Aluminium spot welding for the Homebuilder?

HomeBuiltAirplanes.com

Help Support HomeBuiltAirplanes.com:

cheapracer

Well-Known Member
Log Member
Joined
Sep 8, 2013
Messages
6,051
Location
Australian
Nice find! He says it won't work with the 110V version - but I'll give mine a try soon.
I note the aluminium he is using is 1mm, 0.040" or more thick, so 110V might do our regular thicknesses of 0.4 and 0.5 mm 0.016" and 0.020"?

You might have to juggle sheetmetal thickness as well, maybe half that of the aluminium as a starting point?

Please let us know how you go, thanks.
 

Vigilant1

Well-Known Member
Lifetime Supporter
Joined
Jan 24, 2011
Messages
4,830
Location
US
Looks good--and fast. I wonder if there's some steel left behind where the plates stick? It would probably only be a cosmetic issue later on, if it's an issue at all.
Why does it work? The Al conducts too well on its own to generate much heat, but the steel plates get hot enough to locally melt the aluminum?
Anyway, as nice as it looks, I can't use it. I've never built anything that I didn't need to disassemble at least 3 times before I was done. Unwelding is hard.;)
 

cheapracer

Well-Known Member
Log Member
Joined
Sep 8, 2013
Messages
6,051
Location
Australian
Why does it work? The Al conducts too well on its own to generate much heat, but the steel plates get hot enough to locally melt the aluminum?
I figure that's the trick. It might be that the brass tips weld themselves to the aluminium also, but not to steel.



Anyway, as nice as it looks, I can't use it. I've never built anything that I didn't need to disassemble at least 3 times before I was done. Unwelding is hard.;)
True, but I CNC laser cut everything, the fit is usually perfect each time.

It would still be only applicable here and there, some areas owners would want riveted to be able to repair later, and other places you simply wouldn't get the spot welder into.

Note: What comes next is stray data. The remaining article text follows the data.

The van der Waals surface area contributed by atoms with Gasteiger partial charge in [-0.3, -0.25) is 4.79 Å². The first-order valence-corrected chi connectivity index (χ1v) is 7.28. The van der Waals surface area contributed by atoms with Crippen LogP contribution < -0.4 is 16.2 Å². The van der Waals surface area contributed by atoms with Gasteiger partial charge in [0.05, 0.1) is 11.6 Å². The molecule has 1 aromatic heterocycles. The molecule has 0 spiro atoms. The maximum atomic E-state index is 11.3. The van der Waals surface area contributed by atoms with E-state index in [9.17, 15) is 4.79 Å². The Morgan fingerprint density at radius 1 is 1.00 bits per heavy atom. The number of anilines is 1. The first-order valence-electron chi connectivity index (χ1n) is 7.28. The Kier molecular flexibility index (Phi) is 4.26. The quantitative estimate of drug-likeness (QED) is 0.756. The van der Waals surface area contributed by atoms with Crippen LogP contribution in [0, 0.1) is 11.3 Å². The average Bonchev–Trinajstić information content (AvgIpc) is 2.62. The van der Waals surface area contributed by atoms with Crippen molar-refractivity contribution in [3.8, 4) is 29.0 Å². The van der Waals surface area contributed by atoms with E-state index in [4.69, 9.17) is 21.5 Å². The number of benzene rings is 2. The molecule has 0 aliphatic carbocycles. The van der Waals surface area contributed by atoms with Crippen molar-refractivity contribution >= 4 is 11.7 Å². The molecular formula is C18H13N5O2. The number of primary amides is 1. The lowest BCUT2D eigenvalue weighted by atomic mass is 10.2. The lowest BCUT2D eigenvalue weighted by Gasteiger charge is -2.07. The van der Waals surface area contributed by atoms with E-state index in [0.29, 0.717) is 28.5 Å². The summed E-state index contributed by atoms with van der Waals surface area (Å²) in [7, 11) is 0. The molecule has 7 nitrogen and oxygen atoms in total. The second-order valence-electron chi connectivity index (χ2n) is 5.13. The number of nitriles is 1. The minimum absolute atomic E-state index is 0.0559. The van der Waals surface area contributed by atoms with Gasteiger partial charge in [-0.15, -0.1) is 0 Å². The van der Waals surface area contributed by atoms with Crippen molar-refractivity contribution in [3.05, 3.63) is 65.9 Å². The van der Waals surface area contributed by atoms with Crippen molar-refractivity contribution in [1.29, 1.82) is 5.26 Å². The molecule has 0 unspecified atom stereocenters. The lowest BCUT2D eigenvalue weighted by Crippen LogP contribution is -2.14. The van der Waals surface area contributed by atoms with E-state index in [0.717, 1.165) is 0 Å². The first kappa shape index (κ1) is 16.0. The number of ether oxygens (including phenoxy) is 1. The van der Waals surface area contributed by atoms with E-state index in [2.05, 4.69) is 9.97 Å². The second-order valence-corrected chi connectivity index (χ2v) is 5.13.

Vigilant1

Well-Known Member
Lifetime Supporter
Joined
Jan 24, 2011
Messages
4,830
Location
US
I figure that's the trick. It might be that the brass tips weld themselves to the aluminium also, but not to steel..
So maybe this could be made even handier by modifying the spot welder for aluminum. Put a small steel disc (size? Sacrificial? Use a dime?) on a swivel foot at the contact points so no separate steel plates need to be positioned, clamped, moved, etc. With the leverage of the spot welder handle it should break free easily and be ready for the next "stitch."
 
Last edited:

Vigilant1

Well-Known Member
Lifetime Supporter
Joined
Jan 24, 2011
Messages
4,830
Location
US

TFF

Well-Known Member
Joined
Apr 28, 2010
Messages
12,813
Location
Memphis, TN
He builds car bodies. Structural aluminum will act differently than the 1xxx,3xxx,5xxx stuff he uses. Maybe for 6061 but you will need a bigger welder to do anything thicker than he is using.
 

Vigilant1

Well-Known Member
Lifetime Supporter
Joined
Jan 24, 2011
Messages
4,830
Location
US
- It would be interesting to make design changes to allow maximum use of this bonding method. A plane designed specifically for it might go together pretty fast. For example, if panels are joined with an interior 90 degree flange rather than a lap seam, the flange can be quickly stitched with spot welds > and < the flange forms an integral longeron/stiffener.